[ Explore the versatility of virtual machines with the Everyday virtualization on Linux guide. ]

Start OpenShift Local

The crc setup command configures your system to run OpenShift and caches the VM image in $HOME/.crc. However, it does not start the cluster automatically. At this point you could start the cluster with the default configuration. If your machine has more resources and you want to increase the resources available for your OpenShift cluster, you can adjust the VM configuration—like the number of CPUs or RAM—using crc config.

The default configuration creates a VM with 4 virtual CPUs and 9GB of RAM. This is enough for many cases but you may require more resources depending on your application requirements. For example, to increase the number of virtual CPUs to 8 and the memory to 16GB, run crc config like this:

$ crc config set cpus 8

$ crc config set memory 16384

$ crc config view
- consent-telemetry                     : yes
- cpus                                  : 8
- memory                                : 16384

Now, start your cluster with the command crc start. You can also pass the full path to the pull-secret file you downloaded before in the command line to avoid having to paste it during the install:

$ crc start -p ~/Downloads/pull-secret

The crc start command creates the VM and starts the cluster. You can see the VM resources by using virsh:

$ virsh -c qemu:///system dumpxml crc | grep -e vcpu -e "memory unit"
  <memory unit='KiB'>16777216</memory>
  <vcpu placement='static'>8</vcpu>

After a few minutes, the cluster is up and running and crc prints the connection information:

Started the OpenShift cluster.

The server is accessible via web console at:

Log in as administrator:
  Username: kubeadmin
  Password: ahYhw-xJNMn-NyxMT-47t22

Log in as user:
  Username: developer
  Password: developer

Use the 'oc' command line interface:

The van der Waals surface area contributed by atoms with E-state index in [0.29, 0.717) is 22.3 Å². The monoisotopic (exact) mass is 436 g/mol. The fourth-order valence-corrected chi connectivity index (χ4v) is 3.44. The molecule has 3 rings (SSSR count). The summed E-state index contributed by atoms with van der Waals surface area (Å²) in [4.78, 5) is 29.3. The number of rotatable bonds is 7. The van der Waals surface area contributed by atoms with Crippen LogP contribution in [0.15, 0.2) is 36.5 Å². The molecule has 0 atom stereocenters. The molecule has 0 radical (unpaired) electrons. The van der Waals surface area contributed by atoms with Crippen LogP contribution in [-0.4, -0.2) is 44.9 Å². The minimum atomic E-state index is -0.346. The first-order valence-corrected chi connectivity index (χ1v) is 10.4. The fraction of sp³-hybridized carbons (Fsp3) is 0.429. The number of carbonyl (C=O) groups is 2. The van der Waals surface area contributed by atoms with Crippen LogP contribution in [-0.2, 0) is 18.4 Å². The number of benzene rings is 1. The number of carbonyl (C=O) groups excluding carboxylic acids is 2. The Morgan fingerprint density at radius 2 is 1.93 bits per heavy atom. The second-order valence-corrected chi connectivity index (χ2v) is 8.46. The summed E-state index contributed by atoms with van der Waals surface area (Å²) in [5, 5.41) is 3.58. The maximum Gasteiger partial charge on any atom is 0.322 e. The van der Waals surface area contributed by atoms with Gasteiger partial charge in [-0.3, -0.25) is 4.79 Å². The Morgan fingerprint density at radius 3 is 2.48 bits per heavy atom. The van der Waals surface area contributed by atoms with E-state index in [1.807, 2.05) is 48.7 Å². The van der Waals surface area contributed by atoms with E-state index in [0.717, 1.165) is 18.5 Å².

$ eval $(crc oc-env)
  $ oc login -u developer https://api.crc.testing:6443

Access your new cluster

With your OpenShift Local cluster up and running, you can access it to deploy applications. When you ran crc setup, it also downloaded additional command-line tools like oc so that you can connect to your cluster from the command line. To use these tools, you need to set up your environment to make sure they can find your cluster:

$ eval $(crc oc-env)

Then, connect to your cluster as administrator using kubeadmin with the password generated by the crc setup command:

$ oc login -u kubeadmin https://api.crc.testing:6443

You can now access cluster information. For example, confirm that you're running a single node that works both as control plane and worker node using the command oc get nodes:

$ oc get nodes
NAME                STATUS  ROLES                        AGE  VERSION
crc-8tnb7-master-0  Ready   control-plane,master,worker  20d  v1.25.7+eab9cc9

If you prefer to use the graphical console, you can access it by pointing your browser to https://console-openshift-console.apps-crc.testing:

OpenShift Local Web Console screen
(Ricardo Gerardi, CC BY-SA 4.0)

[ Learning path: Getting started with Red Hat OpenShift Service on AWS (ROSA) ]

What's next

OpenShift Local provides a quick and easy way to set up a local OpenShift cluster on your desktop or laptop. This allows you to test your applications and configuration parameters before sending them to production. It's also a great option to learn or practice OpenShift skills that will be useful in real production environments.

Now that your cluster is running, I'll show you in my next article how to deploy a sample application on it.

Topics:   Containers  
Author’s photo

Ricardo Gerardi

Ricardo Gerardi is Technical Community Advocate for Enable Sysadmin and Enable Architect. He was previously a senior consultant at Red Hat Canada, where he specialized in IT automation with Ansible and OpenShift.  More about me